Do You Have What it Takes to be a Mentor?
Do you have intellectual curiosity? Do you have compassion for others? Do you have determination to succeed? Can you model these traits to a youth? Then you have what it takes to be a successful mentor and help a youth thrive according to CNCS. Commitment is essential. Numerous duration studies have shown that longer-term mentoring relationships have more benefits associated with them than shorter-term. This makes sense since it takes time to build trust and report. Committing yourself to at least a year (many programs require this) will increase benefits. Frequent, regular contact is also important for the same reasons as duration. Close relationships occur by engaging in shared activities and providing ongoing social and emotional support. With the advent of new ways to communicate such as SKYPE, people are able to be in contact in a myriad of non-traditional ways.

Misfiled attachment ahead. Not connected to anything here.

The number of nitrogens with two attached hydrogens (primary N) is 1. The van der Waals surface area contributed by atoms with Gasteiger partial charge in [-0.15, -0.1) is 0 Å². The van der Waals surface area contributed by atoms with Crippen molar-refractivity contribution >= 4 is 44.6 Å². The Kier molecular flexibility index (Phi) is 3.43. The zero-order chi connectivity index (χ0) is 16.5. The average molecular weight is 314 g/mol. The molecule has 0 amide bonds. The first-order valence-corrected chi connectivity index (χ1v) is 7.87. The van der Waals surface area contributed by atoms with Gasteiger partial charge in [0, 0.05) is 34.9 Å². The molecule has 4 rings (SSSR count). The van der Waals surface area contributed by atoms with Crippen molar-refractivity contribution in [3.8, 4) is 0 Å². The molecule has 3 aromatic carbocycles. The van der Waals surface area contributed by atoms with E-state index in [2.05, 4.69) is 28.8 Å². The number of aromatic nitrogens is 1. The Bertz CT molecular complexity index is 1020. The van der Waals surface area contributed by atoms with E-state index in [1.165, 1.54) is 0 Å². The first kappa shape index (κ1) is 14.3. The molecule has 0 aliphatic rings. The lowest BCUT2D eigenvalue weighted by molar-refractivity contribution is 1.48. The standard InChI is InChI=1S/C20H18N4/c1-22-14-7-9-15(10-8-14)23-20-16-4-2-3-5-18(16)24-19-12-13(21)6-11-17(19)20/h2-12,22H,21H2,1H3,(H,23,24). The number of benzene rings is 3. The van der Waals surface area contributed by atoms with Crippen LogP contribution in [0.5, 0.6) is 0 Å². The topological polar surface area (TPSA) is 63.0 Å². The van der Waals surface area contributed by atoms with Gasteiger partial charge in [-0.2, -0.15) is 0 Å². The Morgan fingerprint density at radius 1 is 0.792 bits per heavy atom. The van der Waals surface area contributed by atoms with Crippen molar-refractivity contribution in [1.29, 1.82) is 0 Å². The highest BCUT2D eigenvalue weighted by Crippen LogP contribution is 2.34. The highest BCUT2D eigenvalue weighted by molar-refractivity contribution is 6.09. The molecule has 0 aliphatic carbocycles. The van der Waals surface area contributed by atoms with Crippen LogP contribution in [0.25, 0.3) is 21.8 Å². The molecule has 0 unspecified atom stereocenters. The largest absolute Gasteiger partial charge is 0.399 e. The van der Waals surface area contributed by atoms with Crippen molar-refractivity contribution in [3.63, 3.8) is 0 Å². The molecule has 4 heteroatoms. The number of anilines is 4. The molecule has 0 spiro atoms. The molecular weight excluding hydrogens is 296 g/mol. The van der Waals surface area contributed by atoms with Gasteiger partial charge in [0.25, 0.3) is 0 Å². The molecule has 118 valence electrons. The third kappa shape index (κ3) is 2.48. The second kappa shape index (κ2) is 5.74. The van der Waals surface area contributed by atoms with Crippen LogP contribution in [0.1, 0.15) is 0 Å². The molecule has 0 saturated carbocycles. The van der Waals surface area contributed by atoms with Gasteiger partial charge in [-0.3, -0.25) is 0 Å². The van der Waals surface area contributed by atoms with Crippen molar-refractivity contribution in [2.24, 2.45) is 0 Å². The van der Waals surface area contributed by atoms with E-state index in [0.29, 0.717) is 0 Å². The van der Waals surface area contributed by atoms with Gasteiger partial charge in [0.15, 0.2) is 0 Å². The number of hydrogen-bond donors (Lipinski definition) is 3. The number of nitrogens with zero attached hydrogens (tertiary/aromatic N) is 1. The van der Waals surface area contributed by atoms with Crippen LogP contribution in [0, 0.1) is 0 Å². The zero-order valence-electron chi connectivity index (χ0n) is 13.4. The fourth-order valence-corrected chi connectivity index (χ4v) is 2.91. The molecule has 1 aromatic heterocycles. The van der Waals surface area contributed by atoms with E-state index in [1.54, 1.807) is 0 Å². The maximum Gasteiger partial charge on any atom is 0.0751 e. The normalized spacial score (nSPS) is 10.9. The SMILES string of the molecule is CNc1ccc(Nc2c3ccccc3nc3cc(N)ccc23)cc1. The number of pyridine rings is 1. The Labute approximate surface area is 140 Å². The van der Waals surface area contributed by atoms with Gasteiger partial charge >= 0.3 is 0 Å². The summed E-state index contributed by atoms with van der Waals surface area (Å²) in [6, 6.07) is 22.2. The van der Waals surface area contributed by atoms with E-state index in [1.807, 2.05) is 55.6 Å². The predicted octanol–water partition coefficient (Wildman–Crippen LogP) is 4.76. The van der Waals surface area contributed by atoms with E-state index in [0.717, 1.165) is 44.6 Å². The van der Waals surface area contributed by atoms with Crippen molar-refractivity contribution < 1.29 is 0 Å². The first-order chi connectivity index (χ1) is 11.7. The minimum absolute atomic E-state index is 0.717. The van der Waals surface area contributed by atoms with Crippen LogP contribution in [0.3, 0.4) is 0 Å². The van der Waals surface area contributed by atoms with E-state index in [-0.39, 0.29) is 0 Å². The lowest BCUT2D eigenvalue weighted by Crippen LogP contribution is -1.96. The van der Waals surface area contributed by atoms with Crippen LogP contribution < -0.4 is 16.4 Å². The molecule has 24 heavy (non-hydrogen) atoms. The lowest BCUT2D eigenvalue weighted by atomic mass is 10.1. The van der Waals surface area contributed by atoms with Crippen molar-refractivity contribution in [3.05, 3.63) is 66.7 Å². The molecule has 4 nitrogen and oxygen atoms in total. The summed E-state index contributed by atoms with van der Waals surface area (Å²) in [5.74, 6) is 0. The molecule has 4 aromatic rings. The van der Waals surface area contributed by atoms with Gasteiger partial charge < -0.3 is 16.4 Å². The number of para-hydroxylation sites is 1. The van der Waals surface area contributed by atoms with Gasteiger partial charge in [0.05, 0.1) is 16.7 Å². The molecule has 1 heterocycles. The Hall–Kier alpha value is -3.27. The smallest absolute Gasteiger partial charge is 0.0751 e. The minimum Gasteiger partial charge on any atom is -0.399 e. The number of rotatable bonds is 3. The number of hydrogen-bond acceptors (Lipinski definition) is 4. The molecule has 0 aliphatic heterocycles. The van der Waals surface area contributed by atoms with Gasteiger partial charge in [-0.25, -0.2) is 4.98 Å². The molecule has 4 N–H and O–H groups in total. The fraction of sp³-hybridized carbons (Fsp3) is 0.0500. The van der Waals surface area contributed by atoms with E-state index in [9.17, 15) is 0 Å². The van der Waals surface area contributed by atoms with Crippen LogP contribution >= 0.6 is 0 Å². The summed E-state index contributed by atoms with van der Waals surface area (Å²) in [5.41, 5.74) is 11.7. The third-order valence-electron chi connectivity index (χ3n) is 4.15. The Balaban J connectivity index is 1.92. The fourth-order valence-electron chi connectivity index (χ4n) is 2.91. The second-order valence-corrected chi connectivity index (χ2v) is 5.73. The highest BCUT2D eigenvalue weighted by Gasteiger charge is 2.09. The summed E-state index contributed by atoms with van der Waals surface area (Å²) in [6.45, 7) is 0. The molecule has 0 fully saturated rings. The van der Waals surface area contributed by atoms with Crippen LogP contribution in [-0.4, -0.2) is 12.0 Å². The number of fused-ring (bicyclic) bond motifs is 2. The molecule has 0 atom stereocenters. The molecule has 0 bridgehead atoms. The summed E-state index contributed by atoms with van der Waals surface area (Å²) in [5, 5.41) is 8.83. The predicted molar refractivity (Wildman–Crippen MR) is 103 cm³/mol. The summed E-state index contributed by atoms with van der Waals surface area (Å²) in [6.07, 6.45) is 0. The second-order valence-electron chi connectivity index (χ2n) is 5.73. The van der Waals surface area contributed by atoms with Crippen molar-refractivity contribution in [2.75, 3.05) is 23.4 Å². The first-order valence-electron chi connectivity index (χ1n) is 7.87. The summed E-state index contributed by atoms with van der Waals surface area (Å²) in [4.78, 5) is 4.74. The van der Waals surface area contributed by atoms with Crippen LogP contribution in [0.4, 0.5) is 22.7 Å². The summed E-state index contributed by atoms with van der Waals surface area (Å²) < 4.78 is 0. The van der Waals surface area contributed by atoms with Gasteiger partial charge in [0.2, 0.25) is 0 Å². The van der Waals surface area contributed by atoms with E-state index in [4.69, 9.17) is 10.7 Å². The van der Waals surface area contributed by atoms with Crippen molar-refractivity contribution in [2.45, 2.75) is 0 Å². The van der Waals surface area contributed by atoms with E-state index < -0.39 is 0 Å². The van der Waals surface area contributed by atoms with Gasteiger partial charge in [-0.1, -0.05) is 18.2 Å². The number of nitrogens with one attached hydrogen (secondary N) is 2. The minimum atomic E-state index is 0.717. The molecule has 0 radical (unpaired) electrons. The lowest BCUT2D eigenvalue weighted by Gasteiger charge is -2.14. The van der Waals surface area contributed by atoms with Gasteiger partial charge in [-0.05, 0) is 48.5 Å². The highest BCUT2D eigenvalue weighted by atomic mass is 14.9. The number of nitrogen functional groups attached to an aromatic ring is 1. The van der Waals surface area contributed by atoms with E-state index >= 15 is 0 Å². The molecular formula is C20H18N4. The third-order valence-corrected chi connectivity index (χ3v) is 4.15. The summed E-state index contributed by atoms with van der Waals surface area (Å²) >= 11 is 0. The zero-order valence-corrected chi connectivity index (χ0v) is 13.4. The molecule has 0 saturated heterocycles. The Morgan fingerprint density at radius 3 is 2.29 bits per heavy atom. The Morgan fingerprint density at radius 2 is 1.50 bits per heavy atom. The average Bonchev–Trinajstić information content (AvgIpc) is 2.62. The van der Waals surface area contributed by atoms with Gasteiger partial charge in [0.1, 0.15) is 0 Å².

Although being involved as a mentor to a specific youth or group of youths is important, it’s also good to remember that as public safety professionals we have the chance to influence children on a daily basis. Since I’ve been training for the 2013 Scott Firefighter Stair Climb, I’m often at my gym in gear. About a week ago, I was putting on my turn-outs in the locker room when I noticed a small girl watching me from a few lockers over. Her mother noticed she was staring and asked her, “Do you know what she is? She’s a fire fighter.” I stopped messing with my gear long enough to look over at her. I smiled. She smiled. Maybe she’ll be a fire fighter some day.